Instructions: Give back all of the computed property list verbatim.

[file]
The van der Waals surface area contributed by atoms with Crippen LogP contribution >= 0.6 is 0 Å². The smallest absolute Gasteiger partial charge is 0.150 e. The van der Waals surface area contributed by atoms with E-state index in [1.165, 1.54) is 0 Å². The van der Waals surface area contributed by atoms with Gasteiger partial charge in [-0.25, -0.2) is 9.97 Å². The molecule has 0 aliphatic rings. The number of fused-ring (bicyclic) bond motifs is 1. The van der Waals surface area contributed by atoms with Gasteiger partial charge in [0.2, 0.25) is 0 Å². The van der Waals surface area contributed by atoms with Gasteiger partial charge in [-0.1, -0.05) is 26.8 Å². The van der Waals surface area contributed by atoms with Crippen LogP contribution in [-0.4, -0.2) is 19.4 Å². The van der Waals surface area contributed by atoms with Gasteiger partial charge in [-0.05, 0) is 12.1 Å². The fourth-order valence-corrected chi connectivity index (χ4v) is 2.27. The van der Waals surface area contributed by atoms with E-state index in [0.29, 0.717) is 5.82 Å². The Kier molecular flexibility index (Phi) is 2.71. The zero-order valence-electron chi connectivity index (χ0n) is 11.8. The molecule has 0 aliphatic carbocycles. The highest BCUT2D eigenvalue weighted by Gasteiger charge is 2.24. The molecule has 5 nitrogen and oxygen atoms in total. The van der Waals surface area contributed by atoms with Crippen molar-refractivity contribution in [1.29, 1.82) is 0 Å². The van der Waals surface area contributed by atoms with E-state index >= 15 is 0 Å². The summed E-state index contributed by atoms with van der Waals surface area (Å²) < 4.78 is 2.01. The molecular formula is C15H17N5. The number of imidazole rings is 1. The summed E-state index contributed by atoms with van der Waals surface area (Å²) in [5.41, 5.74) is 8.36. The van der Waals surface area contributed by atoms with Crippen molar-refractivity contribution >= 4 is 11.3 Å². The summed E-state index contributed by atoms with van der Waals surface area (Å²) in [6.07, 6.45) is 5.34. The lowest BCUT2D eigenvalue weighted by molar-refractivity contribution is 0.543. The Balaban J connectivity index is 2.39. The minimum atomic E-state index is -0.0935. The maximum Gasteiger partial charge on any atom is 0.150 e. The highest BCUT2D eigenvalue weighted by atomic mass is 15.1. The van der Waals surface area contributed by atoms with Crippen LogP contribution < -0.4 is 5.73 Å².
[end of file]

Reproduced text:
The van der Waals surface area contributed by atoms with Crippen LogP contribution >= 0.6 is 0 Å². The smallest absolute Gasteiger partial charge is 0.150 e. The van der Waals surface area contributed by atoms with E-state index in [1.165, 1.54) is 0 Å². The van der Waals surface area contributed by atoms with Gasteiger partial charge in [-0.25, -0.2) is 9.97 Å². The molecule has 0 aliphatic rings. The number of fused-ring (bicyclic) bond motifs is 1. The van der Waals surface area contributed by atoms with Gasteiger partial charge in [0.2, 0.25) is 0 Å². The van der Waals surface area contributed by atoms with Gasteiger partial charge in [-0.1, -0.05) is 26.8 Å². The van der Waals surface area contributed by atoms with Crippen LogP contribution in [-0.4, -0.2) is 19.4 Å². The van der Waals surface area contributed by atoms with Gasteiger partial charge in [-0.05, 0) is 12.1 Å². The fourth-order valence-corrected chi connectivity index (χ4v) is 2.27. The van der Waals surface area contributed by atoms with E-state index in [0.29, 0.717) is 5.82 Å². The Kier molecular flexibility index (Phi) is 2.71. The zero-order valence-electron chi connectivity index (χ0n) is 11.8. The molecule has 0 aliphatic carbocycles. The highest BCUT2D eigenvalue weighted by Gasteiger charge is 2.24. The molecule has 5 nitrogen and oxygen atoms in total. The van der Waals surface area contributed by atoms with Crippen molar-refractivity contribution in [1.29, 1.82) is 0 Å². The van der Waals surface area contributed by atoms with E-state index >= 15 is 0 Å². The summed E-state index contributed by atoms with van der Waals surface area (Å²) < 4.78 is 2.01. The molecular formula is C15H17N5. The number of imidazole rings is 1. The summed E-state index contributed by atoms with van der Waals surface area (Å²) in [5.41, 5.74) is 8.36. The van der Waals surface area contributed by atoms with Crippen molar-refractivity contribution >= 4 is 11.3 Å². The summed E-state index contributed by atoms with van der Waals surface area (Å²) in [6.07, 6.45) is 5.34. The lowest BCUT2D eigenvalue weighted by molar-refractivity contribution is 0.543. The Balaban J connectivity index is 2.39. The minimum atomic E-state index is -0.0935. The maximum Gasteiger partial charge on any atom is 0.150 e. The highest BCUT2D eigenvalue weighted by atomic mass is 15.1. The van der Waals surface area contributed by atoms with Crippen LogP contribution < -0.4 is 5.73 Å².